The schools and university closures have changed the means of learning for over 1.5 billion learners across the world. It has increased the demand for remote learning platforms, such as Google Classroom.
There is also an increased interest in the massive open online courses that give affordable remote learning opportunities to students. This demand will persist as the schools are closed and e-learning technologies improve.
The pandemic and self-quarantine that followed also impacted the entertainment sector. We saw a sudden surge in demand for online streaming apps like Netflix in COVID struck areas, including South Korea, Spain, and Italy.
Apart from that, social media influencers and interactive apps also experienced a rise as people looked for ways to interact with the world outside their homes. For example, the video-sharing application TikTok is the most downloaded non-gaming app of the year 2021.
This rising trend in entertainment grew before the pandemic and will only grow more as time passes.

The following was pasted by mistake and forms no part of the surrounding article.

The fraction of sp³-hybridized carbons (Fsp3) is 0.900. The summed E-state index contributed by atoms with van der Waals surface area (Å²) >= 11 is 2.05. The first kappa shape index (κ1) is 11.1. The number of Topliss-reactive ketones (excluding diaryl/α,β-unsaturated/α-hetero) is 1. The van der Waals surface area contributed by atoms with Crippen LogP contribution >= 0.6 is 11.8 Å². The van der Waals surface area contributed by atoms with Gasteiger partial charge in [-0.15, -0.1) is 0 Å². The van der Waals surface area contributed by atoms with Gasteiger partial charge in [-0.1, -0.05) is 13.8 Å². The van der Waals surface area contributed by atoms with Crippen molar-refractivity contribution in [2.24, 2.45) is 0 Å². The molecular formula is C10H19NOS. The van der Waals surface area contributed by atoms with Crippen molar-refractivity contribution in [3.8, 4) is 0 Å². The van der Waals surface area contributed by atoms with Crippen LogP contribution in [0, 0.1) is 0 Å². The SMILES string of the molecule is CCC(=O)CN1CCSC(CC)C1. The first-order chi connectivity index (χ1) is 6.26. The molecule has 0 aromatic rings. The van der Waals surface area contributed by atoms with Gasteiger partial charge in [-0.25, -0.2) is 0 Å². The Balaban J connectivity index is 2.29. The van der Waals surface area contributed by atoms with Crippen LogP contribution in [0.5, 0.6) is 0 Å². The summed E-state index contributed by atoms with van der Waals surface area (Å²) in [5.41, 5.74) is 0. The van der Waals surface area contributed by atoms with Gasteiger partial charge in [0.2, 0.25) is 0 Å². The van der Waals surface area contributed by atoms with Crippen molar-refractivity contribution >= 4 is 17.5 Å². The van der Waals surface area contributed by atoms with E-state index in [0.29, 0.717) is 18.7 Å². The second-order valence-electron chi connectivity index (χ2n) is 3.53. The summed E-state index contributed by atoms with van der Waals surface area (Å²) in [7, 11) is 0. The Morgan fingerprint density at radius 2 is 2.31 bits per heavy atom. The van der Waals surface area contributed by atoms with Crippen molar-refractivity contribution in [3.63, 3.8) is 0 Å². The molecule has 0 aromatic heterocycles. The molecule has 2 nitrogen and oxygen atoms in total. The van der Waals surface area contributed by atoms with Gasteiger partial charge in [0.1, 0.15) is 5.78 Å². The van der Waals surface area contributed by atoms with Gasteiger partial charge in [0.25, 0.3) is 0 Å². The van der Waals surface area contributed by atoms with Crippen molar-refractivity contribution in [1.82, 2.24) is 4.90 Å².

Logistics is another sector that has experienced a decline and a sudden boost as online shopping, and food deliveries become important. With the continuing impact of the pandemic, more and more companies are compelled to rethink their supply chains.
As e-commerce continues to grow and social distances become normal, this sector will have to meet the surge in shipping demands. And so, it is likely to benefit from the conditions.
The pandemic forced people to minimize physical contact not only with other people but also with cash. Hence, most businesses have turned towards electronic transfers, such as Apple Pay and PayPal.
Now mobile payment is a growing business that has made money transfers more manageable and free of human contact. This sector is expected to grow in the long run and continue even after the pandemic.
Impact of COVID on Small and Medium Enterprises